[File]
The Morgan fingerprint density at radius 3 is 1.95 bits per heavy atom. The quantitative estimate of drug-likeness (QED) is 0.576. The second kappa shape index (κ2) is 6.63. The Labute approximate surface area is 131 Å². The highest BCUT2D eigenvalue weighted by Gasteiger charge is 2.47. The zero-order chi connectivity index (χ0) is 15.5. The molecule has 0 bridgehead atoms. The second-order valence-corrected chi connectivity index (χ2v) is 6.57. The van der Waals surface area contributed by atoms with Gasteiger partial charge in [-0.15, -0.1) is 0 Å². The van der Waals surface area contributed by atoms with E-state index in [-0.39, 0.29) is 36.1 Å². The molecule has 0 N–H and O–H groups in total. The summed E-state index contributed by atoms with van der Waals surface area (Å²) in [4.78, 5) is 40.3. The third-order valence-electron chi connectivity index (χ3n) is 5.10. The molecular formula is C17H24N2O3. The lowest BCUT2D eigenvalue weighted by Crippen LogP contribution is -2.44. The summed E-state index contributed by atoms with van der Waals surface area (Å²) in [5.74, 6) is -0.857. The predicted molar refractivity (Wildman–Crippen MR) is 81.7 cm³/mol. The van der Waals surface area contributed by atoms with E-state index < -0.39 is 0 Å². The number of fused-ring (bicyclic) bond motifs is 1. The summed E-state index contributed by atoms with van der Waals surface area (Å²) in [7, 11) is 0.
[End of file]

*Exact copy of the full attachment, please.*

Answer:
The Morgan fingerprint density at radius 3 is 1.95 bits per heavy atom. The quantitative estimate of drug-likeness (QED) is 0.576. The second kappa shape index (κ2) is 6.63. The Labute approximate surface area is 131 Å². The highest BCUT2D eigenvalue weighted by Gasteiger charge is 2.47. The zero-order chi connectivity index (χ0) is 15.5. The molecule has 0 bridgehead atoms. The second-order valence-corrected chi connectivity index (χ2v) is 6.57. The van der Waals surface area contributed by atoms with Gasteiger partial charge in [-0.15, -0.1) is 0 Å². The van der Waals surface area contributed by atoms with E-state index in [-0.39, 0.29) is 36.1 Å². The molecule has 0 N–H and O–H groups in total. The summed E-state index contributed by atoms with van der Waals surface area (Å²) in [4.78, 5) is 40.3. The third-order valence-electron chi connectivity index (χ3n) is 5.10. The molecular formula is C17H24N2O3. The lowest BCUT2D eigenvalue weighted by Crippen LogP contribution is -2.44. The summed E-state index contributed by atoms with van der Waals surface area (Å²) in [5.74, 6) is -0.857. The predicted molar refractivity (Wildman–Crippen MR) is 81.7 cm³/mol. The van der Waals surface area contributed by atoms with E-state index < -0.39 is 0 Å². The number of fused-ring (bicyclic) bond motifs is 1. The summed E-state index contributed by atoms with van der Waals surface area (Å²) in [7, 11) is 0.